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ROGER OF WENDOVER Flowers of history. The history of England from the descent of the saxons to A.D. 1235. vol.2


Sir John Froissart's Chronicles of England, France, Spain and the Ajoining Countries from the latter part of the reign of Edward II to the coronation of Henry IV in 12 volumes 

Chronicles of Enguerrand De Monstrelet (Sir John Froissart's Chronicles continuation) in 13 volumes 

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Flowers of history. The history of England from the descent of the saxons to A.D. 1235. vol.2
page 543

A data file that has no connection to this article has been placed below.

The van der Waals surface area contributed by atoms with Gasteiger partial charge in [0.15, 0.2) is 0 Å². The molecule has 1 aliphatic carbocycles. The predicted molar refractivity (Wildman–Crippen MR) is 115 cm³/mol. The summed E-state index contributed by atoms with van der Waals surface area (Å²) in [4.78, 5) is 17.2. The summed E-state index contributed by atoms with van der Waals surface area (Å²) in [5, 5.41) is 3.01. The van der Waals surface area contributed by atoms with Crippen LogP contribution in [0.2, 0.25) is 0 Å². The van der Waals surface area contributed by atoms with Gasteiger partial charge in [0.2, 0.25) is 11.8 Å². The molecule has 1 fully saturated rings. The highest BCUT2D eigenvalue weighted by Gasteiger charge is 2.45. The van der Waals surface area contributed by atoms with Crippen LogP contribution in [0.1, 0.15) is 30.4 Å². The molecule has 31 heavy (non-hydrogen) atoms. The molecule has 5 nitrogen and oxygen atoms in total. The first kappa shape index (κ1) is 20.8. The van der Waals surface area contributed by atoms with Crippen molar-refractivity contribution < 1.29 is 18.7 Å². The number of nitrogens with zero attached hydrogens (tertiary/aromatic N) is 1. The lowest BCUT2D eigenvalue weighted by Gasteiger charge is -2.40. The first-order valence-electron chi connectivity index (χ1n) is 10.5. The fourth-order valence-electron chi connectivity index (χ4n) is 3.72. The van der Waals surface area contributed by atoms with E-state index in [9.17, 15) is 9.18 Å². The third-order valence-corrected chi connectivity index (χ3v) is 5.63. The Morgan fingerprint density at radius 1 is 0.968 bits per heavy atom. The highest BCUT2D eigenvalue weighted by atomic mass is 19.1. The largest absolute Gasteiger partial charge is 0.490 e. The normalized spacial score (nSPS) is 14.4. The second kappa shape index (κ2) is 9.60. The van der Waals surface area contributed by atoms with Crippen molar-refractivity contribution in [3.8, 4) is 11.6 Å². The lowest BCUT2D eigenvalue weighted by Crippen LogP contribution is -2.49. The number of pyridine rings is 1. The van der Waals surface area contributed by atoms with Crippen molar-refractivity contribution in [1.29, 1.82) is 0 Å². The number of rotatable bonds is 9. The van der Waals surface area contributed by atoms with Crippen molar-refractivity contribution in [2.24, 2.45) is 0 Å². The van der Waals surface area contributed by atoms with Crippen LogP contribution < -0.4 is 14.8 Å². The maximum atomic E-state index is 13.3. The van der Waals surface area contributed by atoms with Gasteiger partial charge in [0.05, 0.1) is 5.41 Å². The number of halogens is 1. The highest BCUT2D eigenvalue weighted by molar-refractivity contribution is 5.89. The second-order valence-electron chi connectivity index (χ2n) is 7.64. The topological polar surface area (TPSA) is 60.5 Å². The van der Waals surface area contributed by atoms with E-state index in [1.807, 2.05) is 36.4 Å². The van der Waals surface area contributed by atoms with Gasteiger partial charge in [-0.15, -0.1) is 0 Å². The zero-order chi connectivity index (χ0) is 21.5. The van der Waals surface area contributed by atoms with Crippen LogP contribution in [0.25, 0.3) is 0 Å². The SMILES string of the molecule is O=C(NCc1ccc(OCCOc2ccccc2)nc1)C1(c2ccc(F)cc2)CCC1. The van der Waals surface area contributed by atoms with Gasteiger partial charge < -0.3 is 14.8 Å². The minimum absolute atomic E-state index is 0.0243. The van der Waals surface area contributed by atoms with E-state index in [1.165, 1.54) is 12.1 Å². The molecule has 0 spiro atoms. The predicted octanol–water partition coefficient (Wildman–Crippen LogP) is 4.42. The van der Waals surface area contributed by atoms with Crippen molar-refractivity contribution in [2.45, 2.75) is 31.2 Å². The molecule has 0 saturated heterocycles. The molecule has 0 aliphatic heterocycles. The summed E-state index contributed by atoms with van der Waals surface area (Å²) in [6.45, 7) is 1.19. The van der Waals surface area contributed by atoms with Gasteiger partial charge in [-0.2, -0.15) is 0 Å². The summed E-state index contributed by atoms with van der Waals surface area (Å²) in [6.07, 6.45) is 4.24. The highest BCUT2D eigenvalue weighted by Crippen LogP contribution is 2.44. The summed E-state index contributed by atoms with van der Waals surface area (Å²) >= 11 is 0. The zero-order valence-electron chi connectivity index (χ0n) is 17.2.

542 «OUEK OF WËNDOVER. [A.D. 1231. firmation of the truce, the count of llrittany and the carl of Chester, with Kichard .Marshall, came to England from the conti nent, and set out to the king, who was still engaged in the building of the castle of Matilda in Wales, and were graciously received hy him. Richard -Marshall presented himself to the king as the heir of his brother William Marshall, and offered to do homage to the king for bis inheritance, and whatever else he was bound to do for his rights. The king in reply, by the advice of the justiciary Hubert, told him he had heard that his deceased brother's wife was pregnant, on which account he could not listen to his demand till the truth of this matter was discovered. The king also accused the said Kichard of having associated with his declared enemies in the I·"reach provinces, and for this he ordered him at once to leave the kingdom for ever ; and declared, that if he was found in the kingdom at the expiration of fifteen days, he should be con signed to perpetual imprisonment. Ilichard then, not being able to obtain any other answer, at once sailed to Ireland, where he was received with joy by all the knights and followers of his late brother, who gave up to him all the castles which bad belonged to his saiil brother, and did homage and made allegiance to him ; he also regained possession of the castle of Pembroke, with all the honours pertaining thereto, and then collected an army, determining to regain the possession of his inheritance, even against the consent of the king, if necessary, liut the king at length changed his mind, and fearing that the said Richard would disturb the peace of the kingdom, received his homage and fealty, and granted to him all his rights, saving only the customary fine due to himself. Hoir Richard tthp of I'ltnfcrbttry tenti lo Honte, anrl died on his return. in this year, Richard archbishop of Canterbury went to the court of Rome, and made the following complaints to the pope In the first place he complained against the king of England, that he managed ail the business of the kingdom according to the advice of Hubert the justiciary alone, thus slighting all the other nobles. He also complained of the justiciary that he had married a woman who was a relation of his former wife, and that he seized on, aud was still unjustly detaining, some of the possessions of the church of Canterbury, lie also complained that some of his suffragan bishops, neglecting their pastoral duties, sat in the king's exchequer court, examining into the causes of the laity, and giving judgment in ctiscs of life and deuth. lie also complained that the beneficed clergy and men in holy orders held several churches to which the care of souls lieloiigcd, and that like the bishops, and following their example, these men interini ddled with secular business and lay judgments. Having thus laid these and other like complaints before the pope, he .asked that pontiff to apply the rod ol correction for such delinquencies. Alter a careful consideration of these matters, hia holiness the pope, seeing that all the archbishop's com

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